I was feeling super lazy, so I decided to just use Bisquick for these. Here is my method:

 

First you cook the bacon. Remove it to a paper towel lined plate when it’s cooked, and either crunch it up with your hands or chop it to make it into small pieces. I just did a whole package, and saved crumbled bacon pieces for another meal.

bacon

I think this is the prettiest picture in the whole world.

ingredients

 

In a large bowl combine:

3 cups Bisquick (or other similar mix)

~2 Tbsp chopped chives

~1 cup sharp cheddar cheese

~2/3 cup chopped/crumbled bacon

1 cup buttermilk (add more if necessary)

These measurements are mostly guesses, I didn’t actually measure anything other than the Bisquick and buttermilk…

 

 

raw

 

Drop in rounded spoonfuls onto parchment lined baking sheets.

Bake at 450° for 8-10 mins, or until golden brown.

Meanwhile, melt about 4 Tbsp of butter.

 

 

 

 

Brush tops with butter while still warm, and sprinkle chives/garlic powder/salt/whatever makes you happy. Best if eaten warm!

baked

 

This recipe made about 14 biscuits.

 

bread

Beer Bread

This is one of the easiest and most delicious breads I have ever made, and as a former baker that’s certainly saying something. It has very few ingredients, and is really quick to make. And it’s fun! Because it’s made with beer! It goes really well with chili (which you’ll learn about tomorrow, and also contains beer), and probably with a lot of other meals as well.

sliced bread

The flavor isn’t super beer-y, but you do taste it. I don’t know if I’m explaining that very well, you’ll just have to make it and try it for yourself. I also have no idea what kind of beer would be best; I just used what was in my fridge. Play with the recipe, it’s fun!  I first thought of trying it when I found this recipe , and after reading the comments decided to try it with some of the suggestions that people made. And if you don’t feel like buying self-rising flour, you could easily make it yourself.

Check it:

recipe

This is how I write recipes

 

3 cups self-rising flour

1/3 cup sugar

1 (12oz) beer

1 Tbsp butter

 

 

 

mixing

 

Mix flour and sugar. Add beer and mix until everything is just combined.

 

 

 

 

proof

 

Pour into greased 9×5 pan. Let sit for 30 minutes, then pour melted butter over the top. Bake at 350° for 40-55mins, or until lightly browned.

 

 

 

 

 

Let cool on wire rack about 5 minutes, then remove from pan and continue to cool.

Slice and eat. Preferably with chili.

bread

 

 

 

 

 

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Curry Buns and Greek Buns

I’ve mentioned these before, in a post a long time ago, but I thought it would be nice to actually keep track of what goes into my version of this recipe and then share it with the world. I got the idea from a Cooks Country magazine about traditional recipes. The recipe in the magazine is for Beef and Cabbage Buns (Runsas), and when I made them exactly as the recipe said I was amazed at how incredibly delightful they are.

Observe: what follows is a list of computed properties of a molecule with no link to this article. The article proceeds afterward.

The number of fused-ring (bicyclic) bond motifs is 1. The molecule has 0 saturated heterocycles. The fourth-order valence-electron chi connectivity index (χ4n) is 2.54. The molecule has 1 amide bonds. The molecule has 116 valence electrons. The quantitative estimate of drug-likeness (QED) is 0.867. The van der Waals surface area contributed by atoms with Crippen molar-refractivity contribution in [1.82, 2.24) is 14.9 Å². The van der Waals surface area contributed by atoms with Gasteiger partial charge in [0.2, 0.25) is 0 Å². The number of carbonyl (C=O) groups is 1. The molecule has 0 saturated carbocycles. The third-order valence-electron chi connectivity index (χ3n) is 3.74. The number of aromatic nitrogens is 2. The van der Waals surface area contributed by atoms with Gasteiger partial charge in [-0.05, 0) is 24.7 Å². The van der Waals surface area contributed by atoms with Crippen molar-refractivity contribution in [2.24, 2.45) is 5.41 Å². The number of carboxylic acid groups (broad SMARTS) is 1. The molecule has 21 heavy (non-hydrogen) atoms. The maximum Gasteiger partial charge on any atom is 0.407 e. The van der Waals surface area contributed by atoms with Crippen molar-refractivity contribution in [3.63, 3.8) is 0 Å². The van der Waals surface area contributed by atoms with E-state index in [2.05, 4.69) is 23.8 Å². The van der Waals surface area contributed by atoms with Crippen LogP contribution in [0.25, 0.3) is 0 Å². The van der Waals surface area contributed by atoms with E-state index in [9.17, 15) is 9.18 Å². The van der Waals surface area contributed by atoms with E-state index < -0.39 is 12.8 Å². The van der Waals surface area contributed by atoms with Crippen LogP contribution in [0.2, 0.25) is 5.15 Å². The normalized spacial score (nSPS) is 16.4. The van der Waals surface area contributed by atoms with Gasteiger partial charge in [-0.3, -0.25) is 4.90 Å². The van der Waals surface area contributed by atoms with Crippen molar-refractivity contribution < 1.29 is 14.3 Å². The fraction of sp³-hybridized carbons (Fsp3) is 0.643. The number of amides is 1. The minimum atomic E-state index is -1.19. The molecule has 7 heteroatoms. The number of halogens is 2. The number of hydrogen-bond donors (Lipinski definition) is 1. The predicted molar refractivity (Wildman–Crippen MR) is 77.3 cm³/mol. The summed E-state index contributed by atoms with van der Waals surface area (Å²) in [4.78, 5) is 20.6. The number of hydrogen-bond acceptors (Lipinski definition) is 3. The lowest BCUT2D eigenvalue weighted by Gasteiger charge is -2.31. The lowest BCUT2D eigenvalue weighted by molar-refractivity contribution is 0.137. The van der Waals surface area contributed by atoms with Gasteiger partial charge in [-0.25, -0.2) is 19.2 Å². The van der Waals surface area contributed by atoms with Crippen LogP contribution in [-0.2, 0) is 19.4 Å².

The dough is made with a little bit of sweetened condensed milk, so it has a very slight sweetness to it, and then you place a slice a cheese into the rolled out dough, put the filling on top, close it up, flip it over and bake it so that the cheese melts down into the meat and creates a cheesy, meaty, savory flavor that is complimented by the sweet dough encasing it.

Look at the melted cheese in the Curry Bun, so gooey and fantastic

Of course, being me, I had to play with the recipe. When I was in Japan, one of my favorite things to eat was curry bread, which is buns filled with dry curry seasoned meat and vegetables. I was eager to try it with this dough, and sure enough it worked! I still used the slice of cheese even though curry doesn’t traditionally have cheese in it, but it was still quite satisfying.

This time, I decided to make them again as a bribe to get my brother to visit me. He wanted to learn how to make them, so he made one batch by hand, and I made a batch with my stand mixer. For his, we tried using ground turkey, spinach, and a Mediterranean herb seasoned feta (from Trader Joe’s). Mine was curry. Both were amazing. You can use pretty much any combination of ingredients you want as a filling, just make sure it’s dry enough. We put the meat and spinach, for example, into paper towel lined bowls after they cooked to get some of the excess moisture out.

Try this out with any flavor you want! In the recipe I gave directions for both of the fillings my brother and I made. I highly suggest making two batches of the dough so you can try both of the fillings (or just making one batch of dough and halving the amounts in the fillings so you can try both). They are delicious! The recipe may seem stupidly long, but that’s only because I added both filling choices to it.

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Donut Muffins

That’s right. Donut muffins. Are the donuts in the shape of muffins, or are they muffins that taste like donuts? You know what, it doesn’t even matter. I’m just glad I found this recipe. In the past I have tried various donut recipes. One was for baked donuts, which ended up tasting and having the texture of bagels. Another was for deep fried donuts, which were quite delicious but still a little off-putting when you realize how much oil you’re eating later on. And then I found these.